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Launch a weather rocket prbm

  1. Jun 20, 2007 #1

    ere

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    "launch a weather rocket" prbm

    1. The problem statement, all variables and given/known data
    A 1000 kg weather rocket is launched straight up. The rocket motor provides a constant acceleration for 11 s, then the motor stops. The rocket altitude 15 s after launch is 4600 m. You can ignore any effects of air resistance.

    a) Acc. of rocket during the first 11s
    b) Its speed at 15s

    2. Equations
    ------------
    V(final)^2 = V(init.)^2 + 2AS
    -> therefore S = V(final)^2 / (2A) when V(init.) = 0
    ------------
    S(final) = S(init.) = V(init.)t + .5At^2
    ------------

    3. The attempt at a solution
    V(@11s) = S(init.) + V(init.)t + .5At^2
    = 0 + 0t + .5a(11)^2 = 60.5a
    thus S(first 11s) = V(@11s)^2 / 2a as V(init.) = 0
    = (60.5a)^2 / 2a = 1830.125a
    S(total) = 4600 = S(first 11s) + V(@11s)(4) + .5(0)t^2
    4600 = 1830.125a + 60.5a(15-11) + 0 = (1830.125 + 242)a = 2072.125a
    therefore a = 2.21994

    and the homework system returns wrong. i hope someone can point out where i went wrong. thanks!
     
  2. jcsd
  3. Jun 20, 2007 #2

    G01

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    You are making part A a tiny bit harder than it has to be. You know the acceleration caused by the rocket. Does gravity accelerate the rocket? If so, what would be the total acceleration?

    If you get part A, then part B is a kinematics problem. HINT: Remember that the total acceleration changes at 11s. You may need to split up the problem into two parts.

    See how far you can get now. If you need more help, feel free to ask. Good Luck!
     
  4. Jun 20, 2007 #3

    ere

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    the gravity put an additional -9.8ms-2 to the acceration, so should i assume:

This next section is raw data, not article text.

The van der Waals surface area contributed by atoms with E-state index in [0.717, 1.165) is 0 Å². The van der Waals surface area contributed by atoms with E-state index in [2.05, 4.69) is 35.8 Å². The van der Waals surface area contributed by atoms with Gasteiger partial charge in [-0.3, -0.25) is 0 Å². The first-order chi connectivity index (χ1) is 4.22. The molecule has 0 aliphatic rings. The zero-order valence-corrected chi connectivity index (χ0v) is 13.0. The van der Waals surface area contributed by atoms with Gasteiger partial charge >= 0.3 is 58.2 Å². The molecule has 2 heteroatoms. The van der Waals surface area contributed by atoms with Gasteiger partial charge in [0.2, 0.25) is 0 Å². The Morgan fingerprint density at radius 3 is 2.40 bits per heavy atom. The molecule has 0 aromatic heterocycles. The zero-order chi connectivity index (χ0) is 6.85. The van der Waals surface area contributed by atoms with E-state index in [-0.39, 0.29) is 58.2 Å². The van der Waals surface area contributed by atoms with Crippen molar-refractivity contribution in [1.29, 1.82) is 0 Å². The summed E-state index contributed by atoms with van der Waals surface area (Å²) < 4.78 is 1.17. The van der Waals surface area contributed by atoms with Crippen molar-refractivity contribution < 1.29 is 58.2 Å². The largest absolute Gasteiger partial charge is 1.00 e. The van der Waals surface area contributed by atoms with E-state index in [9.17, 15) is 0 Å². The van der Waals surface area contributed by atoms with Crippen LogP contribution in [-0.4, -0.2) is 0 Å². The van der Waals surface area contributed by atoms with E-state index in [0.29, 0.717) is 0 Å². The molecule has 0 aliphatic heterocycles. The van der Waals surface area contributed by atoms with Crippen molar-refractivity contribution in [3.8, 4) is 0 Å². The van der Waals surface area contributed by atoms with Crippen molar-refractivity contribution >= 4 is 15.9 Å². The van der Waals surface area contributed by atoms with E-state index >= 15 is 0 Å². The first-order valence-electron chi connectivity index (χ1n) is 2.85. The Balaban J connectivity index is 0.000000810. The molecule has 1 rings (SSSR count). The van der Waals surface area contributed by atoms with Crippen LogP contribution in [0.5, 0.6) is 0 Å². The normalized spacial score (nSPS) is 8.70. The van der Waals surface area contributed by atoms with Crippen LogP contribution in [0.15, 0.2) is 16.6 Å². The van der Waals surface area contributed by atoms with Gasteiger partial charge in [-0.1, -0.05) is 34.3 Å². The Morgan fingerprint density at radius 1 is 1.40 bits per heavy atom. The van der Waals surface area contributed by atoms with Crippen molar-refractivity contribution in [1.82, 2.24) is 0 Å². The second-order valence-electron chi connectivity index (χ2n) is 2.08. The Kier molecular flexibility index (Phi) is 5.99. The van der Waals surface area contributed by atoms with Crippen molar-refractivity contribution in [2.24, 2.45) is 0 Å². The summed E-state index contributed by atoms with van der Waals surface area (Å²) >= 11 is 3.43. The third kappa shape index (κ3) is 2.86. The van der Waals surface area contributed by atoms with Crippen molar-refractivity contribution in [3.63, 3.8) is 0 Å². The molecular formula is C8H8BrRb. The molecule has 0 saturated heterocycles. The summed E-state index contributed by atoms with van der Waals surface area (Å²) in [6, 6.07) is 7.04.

1. the acceration of the rocket's motor is actually a+9.8 in order to overcome the effect of the gravity? then the answer is 2.220+9.8 = 12.02 which is wrong according to the system.
    2. when the motor stops, the only force acting on the rocket is the grativational acceration. so the rocket is actually descending?
     
  5. Jun 20, 2007 #4

    G01

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    Your second assumption is correct. I think I misread the question. I thought you were given the rocket engine's acceleration. Sorry about this!!

    OK. Here's what you have.

    You know the rocket's position at 15s. and You know it's acceleration between 11s and 15s, since only gravity is acting on the rocket.

    Call its position at 11s "y". Can you set up two equations involving y? The first one should describe the situation from 0-11s. The second should describe the situation from 11-15s. If you can do this, would you then be able to find a, the acceleration between 0 and 11s?
     
  6. Jun 20, 2007 #5

    ere

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    V(@11s)^2 = V(init.)^2 + 2AS(11s)
    S(11s) = sqrt((V(@11s)^2 - V(init.)^2) / 2A)
    = sqrt((V(@11s)^2 - 0) / 2(a - 9.8))
    ^ that will be the distance travelled during the first 11 seconds, with gravitational effect, in terms of total acceleration